Both succulents and pelargoniums can survive two weeks of neglect or more. The succulents store water in their fleshy leaves, while the pelargoniums have tough leathery leaves designed to shrug off the rugged South African climate.
The most drought-tolerant pelargoniums are the ones with scented foliage. The oily, aromatic covering on the leaves acts as a sun screen and also prevents water loss. There are lemon-scented, rose-scented and peppermint varieties and some have finely divided foliage in soft greens variegated in cream. Others, like 'Attar of Roses', have more substantial velvet-textured leaves covered in downy hairs. Although the flowers are often insignificant, you can create a tapestry of interesting foliage by mixing three or five varieties. They mingle very well with the silver sage-like Plectranthus argentatus.
Succulents are often dramatic plant sculptures in their own right so they need space to shine. Many make excellent subjects planted singly in containers and they vary from tree-like aeoniums to prickly, rosetted agaves.
Many were bred in the 18th century for their scented foliage and there are still 150 named varieties -some dating from that era. They have prospered because these strong plants are easily raised from cuttings taken in the summer months. They can be used indoors and out - although they are frost tender. Plant them near a path or a doorway where you can brush against them so that they release their fragrance. Or put them on a sunny bathroom or kitchen window sill to freshen the air. Cuttings overwinter easily if protected with fleece in cold spells.
Ten excellent varieties
- 'Ardwick Cinnamon' - grey-green leaves - cinnamon scent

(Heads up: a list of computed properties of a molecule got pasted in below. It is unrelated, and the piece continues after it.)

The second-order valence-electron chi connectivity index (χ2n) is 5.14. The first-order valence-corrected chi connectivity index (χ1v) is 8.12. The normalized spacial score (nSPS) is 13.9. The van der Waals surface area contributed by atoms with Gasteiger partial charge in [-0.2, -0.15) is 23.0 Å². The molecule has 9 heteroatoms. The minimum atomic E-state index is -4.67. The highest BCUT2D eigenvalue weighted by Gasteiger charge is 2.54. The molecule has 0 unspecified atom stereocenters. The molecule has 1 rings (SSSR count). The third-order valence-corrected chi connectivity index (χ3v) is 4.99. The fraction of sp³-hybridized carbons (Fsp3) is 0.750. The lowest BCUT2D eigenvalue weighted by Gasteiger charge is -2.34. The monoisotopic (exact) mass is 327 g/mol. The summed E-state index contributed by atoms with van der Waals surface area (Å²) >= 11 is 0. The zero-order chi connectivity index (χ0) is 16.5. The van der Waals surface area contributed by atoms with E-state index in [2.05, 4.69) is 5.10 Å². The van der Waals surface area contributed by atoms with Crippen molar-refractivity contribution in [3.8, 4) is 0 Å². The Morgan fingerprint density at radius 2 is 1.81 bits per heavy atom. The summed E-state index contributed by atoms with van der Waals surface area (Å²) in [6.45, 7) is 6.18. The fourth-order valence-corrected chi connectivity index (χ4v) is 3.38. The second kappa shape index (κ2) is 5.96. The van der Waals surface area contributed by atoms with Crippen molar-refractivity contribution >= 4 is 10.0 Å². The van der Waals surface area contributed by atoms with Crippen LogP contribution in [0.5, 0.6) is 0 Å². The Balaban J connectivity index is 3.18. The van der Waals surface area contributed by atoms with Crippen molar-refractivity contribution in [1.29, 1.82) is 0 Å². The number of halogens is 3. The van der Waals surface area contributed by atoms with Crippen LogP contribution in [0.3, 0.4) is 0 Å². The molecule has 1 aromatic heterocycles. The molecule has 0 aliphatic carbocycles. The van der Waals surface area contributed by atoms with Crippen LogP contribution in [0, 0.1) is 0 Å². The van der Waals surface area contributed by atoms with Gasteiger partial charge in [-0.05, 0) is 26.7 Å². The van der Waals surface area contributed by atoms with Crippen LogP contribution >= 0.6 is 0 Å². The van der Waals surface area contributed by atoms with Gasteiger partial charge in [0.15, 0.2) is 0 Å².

- 'Attar of Roses' - lobed rose-scented soft-green leaves and mauve flowers
- 'Chocolate Peppermint' - chocolate-blotched leaves with a peppermint fragrance
- 'Graveolens' - lemon-scented divided leaves
- 'Lady Plymouth' - pungent variegated cream and green divided leaves and delicate pink flowers
- 'Little Gem' - rose-lemon scent with pink flowers
- 'Orange Fizz' - orange-scented leaves
- 'Royal Oak' - pungent oak-shaped leaves with a dark blotch
- 'Sweet Rosina' - citrus and rose with large grey-green leaves
- 'Torrento' - ginger-scented leaves and veined pink flowers
These need good drainage and a sun-baked position to thrive. They will also need shelter during winter - either place in a shed, or an unheated greenhouse or in a conservatory. The technique is to dry them off from September onwards and then keep them as dry as possible over the winter months. Cover with fleece during severe weather.
Like all fleshy-stemmed plants they are susceptible to vine weevil so use gritty compost as a planting medium and surround the plants with a surface mulch of grit as well. Check them regularly by tugging the leaves.
Destroy the plant if you find any weevil grubs and repropagate from leaf cuttings or offsets. You could also use hardy house leeks (sempervivums) in the same way as succulents. They are hardy and can be kept outside in winter if kept dry.
Most succulents reproduce by forming new rosettes or off shoots. However all are easily raised from cuttings as well.
Sometimes when they flower they die as many are monocarpic. Avoid buying flowering house leeks (sempervivums) for this reason.
Six excellent succulents
- Aeonium arboreum 'Zwartkop' (velvet rose) - a tree-like succulent with branching stems tipped with shiny dark rosettes of soft leaves
- Agave americana (American aloe) - the easiest starting point with a jagged rosette of very prickly, blue-grey leaves
- Crassula perforata (String of Buttons) - blue-green succulent foliage with burgundy tinges to the tips
- Echeveria secunda var. glauca (Common echeveria) - easy, glaucous rosettes topped by orange-pink flowers - very prone to vine weevil attack
- Kalanchoe thyrsiflora 'Bronze Sculpture' (Paddle plant) - a simply beautiful sculpture plant with matt-green succulent leaves which blush to burgundy towards the margins
- Sempervivum tectorum (Common houseleek) - rosettes of hairless leaves and red flowers